Schenider said early this afternoon that police had to insure that "every single person who is in the Rayburn building belongs in the Rayburn building."
"That means doing it the old fashioned way," she said as the search for suspects and weapons continued. "We're going door to door, floor by floor. Every inch -- every square inch -- of the Rayburn building is going to be cleared out today."
"We are handling this as a very serious matter," Schneider told reporters. "I want to make that clear."
The Capitol building itself, connected by a tunnel to the Rayburn building, was largely unaffected. At first, no one was allowed to leave the Capitol. Later, it was open for above-ground access, although its tunnels remained closed, the House Emergency Communications Center said in an e-mail alert at 11:27 a.m. Still later, the Capitol was locked down briefly, then reopened.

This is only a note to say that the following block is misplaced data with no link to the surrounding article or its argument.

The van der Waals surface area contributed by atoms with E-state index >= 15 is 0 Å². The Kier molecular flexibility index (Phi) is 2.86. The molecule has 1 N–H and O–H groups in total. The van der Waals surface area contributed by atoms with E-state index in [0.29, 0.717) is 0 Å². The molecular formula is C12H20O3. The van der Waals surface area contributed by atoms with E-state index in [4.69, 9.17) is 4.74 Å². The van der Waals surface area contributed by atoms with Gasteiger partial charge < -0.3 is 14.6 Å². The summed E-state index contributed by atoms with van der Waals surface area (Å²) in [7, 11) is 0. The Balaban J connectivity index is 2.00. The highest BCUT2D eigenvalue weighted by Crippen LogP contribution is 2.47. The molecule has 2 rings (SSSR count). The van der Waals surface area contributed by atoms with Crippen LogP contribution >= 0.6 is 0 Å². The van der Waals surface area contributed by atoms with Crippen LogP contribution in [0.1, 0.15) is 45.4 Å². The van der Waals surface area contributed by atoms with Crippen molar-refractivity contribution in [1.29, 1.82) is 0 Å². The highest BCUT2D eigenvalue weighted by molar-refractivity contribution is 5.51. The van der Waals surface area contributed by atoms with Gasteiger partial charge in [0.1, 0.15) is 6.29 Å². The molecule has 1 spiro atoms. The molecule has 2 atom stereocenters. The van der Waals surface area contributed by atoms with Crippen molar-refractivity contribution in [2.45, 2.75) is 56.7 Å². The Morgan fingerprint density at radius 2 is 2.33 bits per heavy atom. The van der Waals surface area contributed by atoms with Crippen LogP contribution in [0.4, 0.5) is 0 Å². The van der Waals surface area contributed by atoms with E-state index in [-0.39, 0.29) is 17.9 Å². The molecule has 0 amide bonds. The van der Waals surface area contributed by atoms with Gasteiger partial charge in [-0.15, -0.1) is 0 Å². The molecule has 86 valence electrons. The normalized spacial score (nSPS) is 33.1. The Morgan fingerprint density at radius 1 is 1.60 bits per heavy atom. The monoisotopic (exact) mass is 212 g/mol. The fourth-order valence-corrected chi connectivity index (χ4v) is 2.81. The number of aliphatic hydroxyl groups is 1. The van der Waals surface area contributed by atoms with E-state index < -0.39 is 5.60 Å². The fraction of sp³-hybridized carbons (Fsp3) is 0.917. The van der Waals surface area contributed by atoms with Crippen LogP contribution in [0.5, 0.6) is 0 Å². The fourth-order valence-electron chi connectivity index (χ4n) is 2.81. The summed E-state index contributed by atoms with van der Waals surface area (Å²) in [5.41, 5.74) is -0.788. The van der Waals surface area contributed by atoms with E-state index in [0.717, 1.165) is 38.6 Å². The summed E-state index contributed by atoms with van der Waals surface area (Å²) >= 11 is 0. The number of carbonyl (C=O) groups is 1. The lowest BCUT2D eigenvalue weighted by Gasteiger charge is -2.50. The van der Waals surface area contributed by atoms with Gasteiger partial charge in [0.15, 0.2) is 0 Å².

Meanwhile, all public schools in the District briefly went into lockdown as a result of the situation around the Capitol, a spokeswoman for the school system said. School officials wanted to err on the side of caution, she said. The schools were reopened by mid-afternoon.
Schneider said the single caller's report at 10:30 a.m. was "sufficient enough" reason to lock down the building.
"The Capitol Police reacted immediately," she said. "We wasted no time."
The sound of gunfire was heard on the third level of the three-level Rayburn garage, police said. There's a House gymnasium on the second level and a practice firing range -- used by Capitol Police -- on the first level of the garage.
At 10:45 a.m., Capitol Police sent an e-mail alert with instructions for people inside the Rayburn building: "If you are in the [building] . . . then Shelter in Place. Quickly move into the nearest interior office space or interior hallway and away from windows. The Capitol Police are investigating reports of gunfire in the Rayburn HOB."